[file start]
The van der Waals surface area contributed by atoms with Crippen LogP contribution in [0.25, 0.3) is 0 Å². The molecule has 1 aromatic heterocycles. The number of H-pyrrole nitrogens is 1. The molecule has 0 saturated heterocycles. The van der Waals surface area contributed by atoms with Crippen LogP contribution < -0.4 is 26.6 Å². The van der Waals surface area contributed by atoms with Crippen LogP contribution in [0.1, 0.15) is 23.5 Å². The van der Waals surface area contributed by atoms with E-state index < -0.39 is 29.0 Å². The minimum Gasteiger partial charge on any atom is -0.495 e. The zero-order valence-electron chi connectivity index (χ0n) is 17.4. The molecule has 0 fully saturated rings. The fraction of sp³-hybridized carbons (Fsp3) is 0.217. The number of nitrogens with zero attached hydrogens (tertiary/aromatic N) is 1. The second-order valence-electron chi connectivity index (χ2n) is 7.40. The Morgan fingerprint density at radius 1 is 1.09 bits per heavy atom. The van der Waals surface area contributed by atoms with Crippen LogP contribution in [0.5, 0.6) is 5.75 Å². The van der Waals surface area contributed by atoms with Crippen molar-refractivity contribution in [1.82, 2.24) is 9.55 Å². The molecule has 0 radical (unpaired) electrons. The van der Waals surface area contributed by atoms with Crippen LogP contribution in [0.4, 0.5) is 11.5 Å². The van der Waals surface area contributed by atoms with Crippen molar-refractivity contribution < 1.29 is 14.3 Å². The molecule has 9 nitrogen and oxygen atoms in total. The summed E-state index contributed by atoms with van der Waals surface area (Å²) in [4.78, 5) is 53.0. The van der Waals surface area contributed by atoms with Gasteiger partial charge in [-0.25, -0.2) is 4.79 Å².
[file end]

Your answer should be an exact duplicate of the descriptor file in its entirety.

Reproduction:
The van der Waals surface area contributed by atoms with Crippen LogP contribution in [0.25, 0.3) is 0 Å². The molecule has 1 aromatic heterocycles. The number of H-pyrrole nitrogens is 1. The molecule has 0 saturated heterocycles. The van der Waals surface area contributed by atoms with Crippen LogP contribution < -0.4 is 26.6 Å². The van der Waals surface area contributed by atoms with Crippen LogP contribution in [0.1, 0.15) is 23.5 Å². The van der Waals surface area contributed by atoms with E-state index < -0.39 is 29.0 Å². The minimum Gasteiger partial charge on any atom is -0.495 e. The zero-order valence-electron chi connectivity index (χ0n) is 17.4. The molecule has 0 fully saturated rings. The fraction of sp³-hybridized carbons (Fsp3) is 0.217. The number of nitrogens with zero attached hydrogens (tertiary/aromatic N) is 1. The second-order valence-electron chi connectivity index (χ2n) is 7.40. The Morgan fingerprint density at radius 1 is 1.09 bits per heavy atom. The van der Waals surface area contributed by atoms with Crippen LogP contribution in [0.5, 0.6) is 5.75 Å². The van der Waals surface area contributed by atoms with Crippen molar-refractivity contribution in [1.82, 2.24) is 9.55 Å². The molecule has 0 radical (unpaired) electrons. The van der Waals surface area contributed by atoms with Crippen LogP contribution in [0.4, 0.5) is 11.5 Å². The van der Waals surface area contributed by atoms with Crippen molar-refractivity contribution < 1.29 is 14.3 Å². The molecule has 9 nitrogen and oxygen atoms in total. The summed E-state index contributed by atoms with van der Waals surface area (Å²) in [4.78, 5) is 53.0. The van der Waals surface area contributed by atoms with Gasteiger partial charge in [-0.25, -0.2) is 4.79 Å².